The Beatles may not have been the first to do many of the things that made them successful. George Harrison clipped guitar licks from Chuck Berry and Carl Perkins. Paul McCartney got his wail from Little Richard. Their warm and wonderful harmonies were inspired by the likes of the Everly Brothers. They also found themselves in an important cross-Atlantic competition with their American counterparts, the Beach Boys.
Starting with "I Want to Hold Your Hand" in January of 1964, right through to "Penny Lane" in February of 1967, they had thirteen number-one singles, and each of their first seven albums reached the top spot on the US Billboard charts, accomplishments that will likely never be equaled.
The world simply couldn't get enough of the Beatles in the early-mid sixties, but by August 29, 1966, the Beatles--John Lennon, Paul McCartney, George Harrison, and Ringo Starr--had had enough of the Beatles. Fully drained and disillusioned by the demands of unimaginable fame, they played their last concert at San Francisco's Candlestick Park. Exiting the field in an armored car, they looked at one another and agreed that they were done--not as a band but as a touring band.
A year earlier the Beatles had experienced their first LSD trips, the profound effects of which were first heard on the album Revolver. The transformation was somewhat startling, but they had begun to see themselves not as pop stars, but as creative artists. The end of their hellish, frenetic road tours had finally given John, Paul, George, and Ringo the one thing they had lacked for so long: time. The Beatles went into the recording studio along with their trusted producer George Martin, who was able to make profound recordings of all the ideas that sprang from them. Referred to as the "Fifth Beatle," Martin was, in so many ways, the technical translator of their genius.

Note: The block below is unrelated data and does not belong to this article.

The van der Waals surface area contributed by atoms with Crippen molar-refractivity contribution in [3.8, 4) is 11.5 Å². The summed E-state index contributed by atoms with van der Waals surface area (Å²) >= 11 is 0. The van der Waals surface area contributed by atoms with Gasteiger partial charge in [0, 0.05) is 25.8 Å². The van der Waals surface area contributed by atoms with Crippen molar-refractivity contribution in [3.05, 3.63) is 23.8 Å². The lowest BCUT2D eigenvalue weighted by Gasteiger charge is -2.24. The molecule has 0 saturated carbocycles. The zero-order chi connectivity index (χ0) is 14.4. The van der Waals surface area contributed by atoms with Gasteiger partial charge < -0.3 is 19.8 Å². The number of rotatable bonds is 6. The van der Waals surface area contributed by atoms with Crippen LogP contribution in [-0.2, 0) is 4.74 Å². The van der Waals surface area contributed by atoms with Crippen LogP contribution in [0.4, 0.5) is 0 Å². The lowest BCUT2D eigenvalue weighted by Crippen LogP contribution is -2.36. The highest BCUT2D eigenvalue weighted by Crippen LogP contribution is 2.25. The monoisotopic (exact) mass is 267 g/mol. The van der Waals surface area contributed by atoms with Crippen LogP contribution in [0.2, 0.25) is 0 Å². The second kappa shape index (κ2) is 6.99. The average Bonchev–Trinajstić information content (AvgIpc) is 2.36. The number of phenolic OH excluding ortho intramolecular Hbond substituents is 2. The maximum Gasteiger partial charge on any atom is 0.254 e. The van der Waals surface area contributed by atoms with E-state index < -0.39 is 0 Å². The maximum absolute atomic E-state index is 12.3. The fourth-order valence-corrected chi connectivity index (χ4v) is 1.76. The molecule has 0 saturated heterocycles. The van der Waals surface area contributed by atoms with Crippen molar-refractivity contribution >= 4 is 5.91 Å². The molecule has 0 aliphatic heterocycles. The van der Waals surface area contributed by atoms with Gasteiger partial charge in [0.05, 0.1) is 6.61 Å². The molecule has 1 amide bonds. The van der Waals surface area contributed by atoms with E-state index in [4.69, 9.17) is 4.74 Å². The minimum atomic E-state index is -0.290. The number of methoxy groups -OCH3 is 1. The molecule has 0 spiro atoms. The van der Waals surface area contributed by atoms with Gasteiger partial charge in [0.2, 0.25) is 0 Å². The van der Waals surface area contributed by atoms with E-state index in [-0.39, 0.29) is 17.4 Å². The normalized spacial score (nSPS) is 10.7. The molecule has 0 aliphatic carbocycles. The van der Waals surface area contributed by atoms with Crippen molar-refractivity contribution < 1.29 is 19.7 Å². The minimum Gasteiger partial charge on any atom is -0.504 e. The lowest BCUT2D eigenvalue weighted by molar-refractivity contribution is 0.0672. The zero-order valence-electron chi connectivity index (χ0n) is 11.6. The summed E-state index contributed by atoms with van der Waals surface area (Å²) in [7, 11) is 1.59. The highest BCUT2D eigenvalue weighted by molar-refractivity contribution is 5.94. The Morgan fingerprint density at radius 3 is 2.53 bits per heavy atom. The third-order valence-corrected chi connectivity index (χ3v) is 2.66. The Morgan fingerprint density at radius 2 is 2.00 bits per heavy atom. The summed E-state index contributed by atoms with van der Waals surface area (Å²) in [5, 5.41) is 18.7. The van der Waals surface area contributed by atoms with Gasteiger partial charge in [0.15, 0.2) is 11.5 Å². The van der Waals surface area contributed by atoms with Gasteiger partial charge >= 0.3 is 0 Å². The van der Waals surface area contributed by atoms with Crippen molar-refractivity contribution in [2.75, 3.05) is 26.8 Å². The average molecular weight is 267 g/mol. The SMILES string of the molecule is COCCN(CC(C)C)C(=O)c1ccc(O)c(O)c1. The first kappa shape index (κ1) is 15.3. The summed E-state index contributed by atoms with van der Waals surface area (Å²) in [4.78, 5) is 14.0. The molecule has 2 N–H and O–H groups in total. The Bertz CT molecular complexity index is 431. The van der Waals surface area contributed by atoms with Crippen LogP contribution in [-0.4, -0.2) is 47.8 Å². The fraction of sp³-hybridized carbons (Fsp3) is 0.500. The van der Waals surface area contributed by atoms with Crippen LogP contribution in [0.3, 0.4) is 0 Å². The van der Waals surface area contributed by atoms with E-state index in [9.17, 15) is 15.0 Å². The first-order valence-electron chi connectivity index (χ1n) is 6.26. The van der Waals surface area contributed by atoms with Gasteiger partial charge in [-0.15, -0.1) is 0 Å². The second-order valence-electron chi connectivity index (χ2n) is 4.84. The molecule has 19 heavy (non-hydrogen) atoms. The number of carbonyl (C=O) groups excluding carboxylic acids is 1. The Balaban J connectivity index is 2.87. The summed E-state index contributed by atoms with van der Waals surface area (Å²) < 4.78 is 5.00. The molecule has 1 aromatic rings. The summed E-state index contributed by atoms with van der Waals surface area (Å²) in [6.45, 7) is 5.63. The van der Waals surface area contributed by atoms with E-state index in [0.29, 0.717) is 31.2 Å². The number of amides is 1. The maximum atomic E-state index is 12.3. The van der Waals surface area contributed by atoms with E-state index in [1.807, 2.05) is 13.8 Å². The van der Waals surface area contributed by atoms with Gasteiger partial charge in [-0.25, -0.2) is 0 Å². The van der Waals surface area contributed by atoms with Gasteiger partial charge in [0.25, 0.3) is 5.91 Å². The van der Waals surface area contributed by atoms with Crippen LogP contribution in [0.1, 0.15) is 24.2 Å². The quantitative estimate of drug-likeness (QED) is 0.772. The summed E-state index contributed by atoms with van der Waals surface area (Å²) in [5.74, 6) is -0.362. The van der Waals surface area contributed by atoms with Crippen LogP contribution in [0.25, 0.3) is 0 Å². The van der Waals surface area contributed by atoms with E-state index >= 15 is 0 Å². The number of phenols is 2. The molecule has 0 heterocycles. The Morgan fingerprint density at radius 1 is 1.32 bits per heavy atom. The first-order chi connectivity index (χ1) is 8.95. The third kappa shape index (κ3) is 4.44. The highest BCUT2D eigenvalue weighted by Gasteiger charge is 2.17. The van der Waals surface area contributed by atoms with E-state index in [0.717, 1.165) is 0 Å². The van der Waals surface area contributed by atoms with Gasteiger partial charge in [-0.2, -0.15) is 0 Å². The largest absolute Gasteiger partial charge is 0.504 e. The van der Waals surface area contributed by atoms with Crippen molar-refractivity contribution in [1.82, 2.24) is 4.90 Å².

Alone with each other, and with their own thoughts, Martin and the band began to work on an idea that originated with McCartney. He wondered out loud just what it would be like if they stopped being the Beatles and allowed themselves to start fresh, feeling that it would open them to boundless possibilities. He tossed out a new name that was, at once, whimsical and provocative: Sgt. Pepper's Lonely Hearts Club Band.
Alongside their drug experiences, the Beatles were influenced by the psychedelic counterculture that had started in the Haight-Ashbury area of San Francisco and was beginning to grip the entire...